At the Whiskies and Spirits Conference in New York, the distillery companies and branding consultants talked about the direction of the industry and their respective brands. Within the first five minutes, it became evident that if you're a 'grey hair', you don't matter.
From Ireland to Scotland and the USA to Canada, whiskey makers want to capture the millennial, the term used for the youth reaching adulthood around the year 2000. This group trend towards having the same economic influence as their grandparent's generation, the 'Baby Boomers.' Heaven Hill's Andy Shapira told me that if you do not cater to this generation, your brand jeopardises a potential 30 year relationship.
As I listened to one speaker after another detailing why this generation consumes media at a faster pace than any other, that they don't read editorial - apparently, they play games - they are fickle, but not fickle in a way that's fickle, that they're driven by an across-the-board 'social justice' that is not defined by a political activism or faith, and they're expecting you to back up your claims, I wondered about the whiskey. Does the whiskey matter or do they just want to 'feel' cool?
For television spots, they're hiring male models with beards, tight jeans and flannel shirts to talk to young women models in cool and hip clothes. They sit at a picnic table talking, surrounded by flowers, and there's your whiskey in a cocktail or some other hip way of drinking it.
The marketers are trying to build a case for their brand being millennial friendly. And why wouldn't it be? I mean, if people are having a picnic with it, by God, that's an experience I want to have.
I'll admit, I'm technically an older millennial, and this desire to market to my kind is a slap in our face. You know how you market to a millennial? You improve your whiskey.
Make all the ads you want, but put as much money as possible into production. For every dollar you pump into your national television campaign and your mobile trailer serving cocktails at brand-awareness events, distillers should spend the same on developing their distilleries.
I'm talking about improving your grains, which the likes of Maker's Mark and Buffalo Trace have done. Both are planting corn near their distilleries. I'm talking about come off-the-still at lower proofs, which Michter's is doing with its 103 proof off the still. I'm talking about procuring better wood, which Brown-Forman is doing through its in-house forestry and logger program. I'm talking about improving warehouse strategies, which Maker's Mark has done using caves for its Maker's 46 barrels and Buffalo Trace is doing with Warehouse X project.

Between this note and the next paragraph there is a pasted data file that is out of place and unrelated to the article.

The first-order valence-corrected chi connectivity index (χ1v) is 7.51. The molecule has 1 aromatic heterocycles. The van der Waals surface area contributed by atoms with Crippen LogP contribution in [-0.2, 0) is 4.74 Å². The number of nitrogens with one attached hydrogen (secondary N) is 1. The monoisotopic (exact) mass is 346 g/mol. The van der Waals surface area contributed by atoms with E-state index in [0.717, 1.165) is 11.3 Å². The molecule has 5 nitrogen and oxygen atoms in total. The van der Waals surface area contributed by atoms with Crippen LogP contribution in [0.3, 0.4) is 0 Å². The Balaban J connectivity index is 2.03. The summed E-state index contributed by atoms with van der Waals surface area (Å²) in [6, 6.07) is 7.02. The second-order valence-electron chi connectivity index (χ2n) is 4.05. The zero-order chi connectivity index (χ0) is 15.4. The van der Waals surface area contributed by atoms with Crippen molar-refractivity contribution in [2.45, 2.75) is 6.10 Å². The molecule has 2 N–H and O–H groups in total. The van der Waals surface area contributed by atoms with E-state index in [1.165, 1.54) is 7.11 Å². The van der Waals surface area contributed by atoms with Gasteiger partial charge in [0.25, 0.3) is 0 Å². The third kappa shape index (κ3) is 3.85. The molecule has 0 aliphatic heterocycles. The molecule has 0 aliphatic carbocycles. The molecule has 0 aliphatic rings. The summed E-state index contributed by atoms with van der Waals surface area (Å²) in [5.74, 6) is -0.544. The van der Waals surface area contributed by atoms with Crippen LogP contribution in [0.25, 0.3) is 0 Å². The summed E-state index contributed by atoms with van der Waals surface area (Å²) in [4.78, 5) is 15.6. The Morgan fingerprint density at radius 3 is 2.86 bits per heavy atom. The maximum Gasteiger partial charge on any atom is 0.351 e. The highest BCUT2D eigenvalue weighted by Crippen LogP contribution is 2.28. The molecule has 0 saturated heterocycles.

Perhaps the inside knowledge of this marketing - a dirty word for many! - just annoys me. Most of us just want to think we discovered our beloved Bourbon, Scotch or Irish whiskey, and we were not pushed there like a herd of cattle. I certainly get fussy from time to time over the whiskey quality, but generally, most whiskey people in my generation just get irate over the whole marketing approach. I don't think that's specific to millennials.
Branding firms get paid to place us in a box, and study after study shows millennials are coddled to the point that making a bowl of cereal in the morning is too much work.
I'm here to tell you that millennial whiskey drinkers are much smarter than the research indicates. The minute they smell your marketing tactics, they expect a better product for the money or they'll move onto something else. You're welcome to target them with advertising; but you better back it up with your whiskey.
On the other hand, you'll still have the 'Baby Boomers.' They've often expressed dissatisfaction with the millennial influence on whiskey. The way they see it, once the 25 Years Old is out of the whiskey picture, there's more for them at better prices.
The older generation will stick with you through good times and bad; they're brand loyal. Some say millennial are not brand loyal. I disagree, but we'll find out soon enough. Beards are losing their appeal; whiskey can, too.